by Anna Stiefvater, RN, MPH, ONA Cabinet on Health Policy Member
Earlier this fall I had the opportunity to attend the American Nurses Advocacy Institute (ANAI) in Washington, DC as a representative from the Oregon Nurses Association. I joined twenty-one nurses representing twenty states as we began the year-long mentored program. The intent of the program is to groom a cadre of nurses to be political leaders, while educating nurses about the policy-making process. The ANAI was a new program in 2009, and was designed to grow the political and advocacy competence of nurse leaders. The American Nurses Association developed the program in recognition that enacting policy changes at the local, state, and national level that improve working conditions for nurses and health care for patients requires skilled nursing advocates.
I’ve done some lobbying in the Oregon Legislature in the past, and went into the ANAI program eager to develop my skills and learn from ANA staff and my nursing colleagues from around the country.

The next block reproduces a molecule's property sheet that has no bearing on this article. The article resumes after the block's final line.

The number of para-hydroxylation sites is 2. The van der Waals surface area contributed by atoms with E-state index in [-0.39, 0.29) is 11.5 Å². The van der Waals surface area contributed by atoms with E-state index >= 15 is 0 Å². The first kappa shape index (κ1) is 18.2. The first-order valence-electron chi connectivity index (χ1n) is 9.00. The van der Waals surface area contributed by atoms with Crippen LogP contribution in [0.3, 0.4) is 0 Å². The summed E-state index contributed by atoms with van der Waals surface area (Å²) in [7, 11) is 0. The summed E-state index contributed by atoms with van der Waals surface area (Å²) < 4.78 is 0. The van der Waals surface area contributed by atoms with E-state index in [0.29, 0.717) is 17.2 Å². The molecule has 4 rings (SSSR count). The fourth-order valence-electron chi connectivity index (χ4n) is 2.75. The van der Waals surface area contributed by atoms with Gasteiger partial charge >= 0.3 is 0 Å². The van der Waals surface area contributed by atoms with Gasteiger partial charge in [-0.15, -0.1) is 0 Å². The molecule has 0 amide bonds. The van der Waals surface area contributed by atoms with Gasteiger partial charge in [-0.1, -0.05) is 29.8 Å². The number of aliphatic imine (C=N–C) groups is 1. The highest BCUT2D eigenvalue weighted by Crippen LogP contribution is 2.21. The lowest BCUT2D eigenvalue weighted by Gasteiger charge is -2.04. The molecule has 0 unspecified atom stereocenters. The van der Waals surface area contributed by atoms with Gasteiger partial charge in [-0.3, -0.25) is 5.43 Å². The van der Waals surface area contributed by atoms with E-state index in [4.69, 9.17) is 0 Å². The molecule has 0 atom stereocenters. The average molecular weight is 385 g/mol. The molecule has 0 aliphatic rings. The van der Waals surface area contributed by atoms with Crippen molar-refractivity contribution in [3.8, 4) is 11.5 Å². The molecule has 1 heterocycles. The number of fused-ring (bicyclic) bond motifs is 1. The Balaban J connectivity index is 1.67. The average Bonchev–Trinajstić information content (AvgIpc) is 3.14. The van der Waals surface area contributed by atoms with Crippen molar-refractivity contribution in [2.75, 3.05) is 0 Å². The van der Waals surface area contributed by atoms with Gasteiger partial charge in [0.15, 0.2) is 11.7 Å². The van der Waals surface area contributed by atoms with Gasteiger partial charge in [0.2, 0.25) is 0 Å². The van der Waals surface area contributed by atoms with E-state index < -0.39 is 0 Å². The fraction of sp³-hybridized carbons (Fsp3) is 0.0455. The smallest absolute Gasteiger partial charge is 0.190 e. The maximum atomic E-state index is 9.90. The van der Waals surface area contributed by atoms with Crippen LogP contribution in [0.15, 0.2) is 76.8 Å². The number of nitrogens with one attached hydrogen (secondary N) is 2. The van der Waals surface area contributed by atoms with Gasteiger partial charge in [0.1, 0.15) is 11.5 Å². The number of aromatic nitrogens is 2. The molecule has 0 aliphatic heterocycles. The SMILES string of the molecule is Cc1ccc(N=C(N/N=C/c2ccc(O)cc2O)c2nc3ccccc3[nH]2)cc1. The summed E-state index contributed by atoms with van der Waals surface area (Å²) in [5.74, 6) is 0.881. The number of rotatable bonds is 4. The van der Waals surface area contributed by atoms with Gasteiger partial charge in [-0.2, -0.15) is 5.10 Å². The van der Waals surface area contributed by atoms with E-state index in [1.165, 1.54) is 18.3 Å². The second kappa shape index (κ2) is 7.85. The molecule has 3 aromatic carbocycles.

We covered many topics during the program, with particular emphasis given to assessing the political environment when seeking a policy change that can be sustained, messaging for specific audiences, and working in coalitions. We also participated in visits to Capitol Hill to meet with members of Congress to lobby them in support of legislation that would allow advanced practice nurses to order home health services for Medicare patients. I was able to meet with Oregon Senator Ron Wyden’s office as well as members representing California, Washington, and Wyoming.
After returning from DC, ANAI participants work with their state nursing associations to develop a project or set of activities that will help meet a specific goal, and will use some of the skills we developed as part of the ANAI. I am currently working with the ONA Government Relations staff to identify a project and develop an advocacy action plan. My background and passion are in public health, and I am interested in pursuing a project in that field.
ANA staff and a volunteer nurse-mentor will continue to support me through regular conference calls and emails as I develop, begin, and complete this project. I am looking forward to continuing to learn and grow in my role as a nurse advocate.